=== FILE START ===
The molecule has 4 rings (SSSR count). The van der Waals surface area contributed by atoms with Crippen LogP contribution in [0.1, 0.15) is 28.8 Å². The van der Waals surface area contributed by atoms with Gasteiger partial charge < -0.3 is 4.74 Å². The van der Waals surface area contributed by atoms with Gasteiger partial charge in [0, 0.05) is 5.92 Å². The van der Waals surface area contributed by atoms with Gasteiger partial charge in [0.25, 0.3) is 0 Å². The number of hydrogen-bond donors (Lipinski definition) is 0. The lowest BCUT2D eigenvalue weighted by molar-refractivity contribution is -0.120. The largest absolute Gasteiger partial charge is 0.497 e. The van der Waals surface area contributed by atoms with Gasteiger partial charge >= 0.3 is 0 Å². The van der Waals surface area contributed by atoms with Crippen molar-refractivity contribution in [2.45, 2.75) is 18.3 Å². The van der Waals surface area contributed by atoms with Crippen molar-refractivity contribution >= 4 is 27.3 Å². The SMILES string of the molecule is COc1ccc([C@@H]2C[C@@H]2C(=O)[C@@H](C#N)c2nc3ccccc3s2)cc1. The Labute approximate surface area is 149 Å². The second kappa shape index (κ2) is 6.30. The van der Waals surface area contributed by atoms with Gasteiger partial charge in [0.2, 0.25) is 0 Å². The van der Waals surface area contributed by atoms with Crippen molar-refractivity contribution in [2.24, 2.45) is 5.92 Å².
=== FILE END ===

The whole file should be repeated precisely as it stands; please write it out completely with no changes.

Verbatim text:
The molecule has 4 rings (SSSR count). The van der Waals surface area contributed by atoms with Crippen LogP contribution in [0.1, 0.15) is 28.8 Å². The van der Waals surface area contributed by atoms with Gasteiger partial charge < -0.3 is 4.74 Å². The van der Waals surface area contributed by atoms with Gasteiger partial charge in [0, 0.05) is 5.92 Å². The van der Waals surface area contributed by atoms with Gasteiger partial charge in [0.25, 0.3) is 0 Å². The number of hydrogen-bond donors (Lipinski definition) is 0. The lowest BCUT2D eigenvalue weighted by molar-refractivity contribution is -0.120. The largest absolute Gasteiger partial charge is 0.497 e. The van der Waals surface area contributed by atoms with Gasteiger partial charge >= 0.3 is 0 Å². The van der Waals surface area contributed by atoms with Crippen molar-refractivity contribution in [2.45, 2.75) is 18.3 Å². The van der Waals surface area contributed by atoms with Crippen molar-refractivity contribution >= 4 is 27.3 Å². The SMILES string of the molecule is COc1ccc([C@@H]2C[C@@H]2C(=O)[C@@H](C#N)c2nc3ccccc3s2)cc1. The Labute approximate surface area is 149 Å². The second kappa shape index (κ2) is 6.30. The van der Waals surface area contributed by atoms with Gasteiger partial charge in [0.2, 0.25) is 0 Å². The van der Waals surface area contributed by atoms with Crippen molar-refractivity contribution in [2.24, 2.45) is 5.92 Å².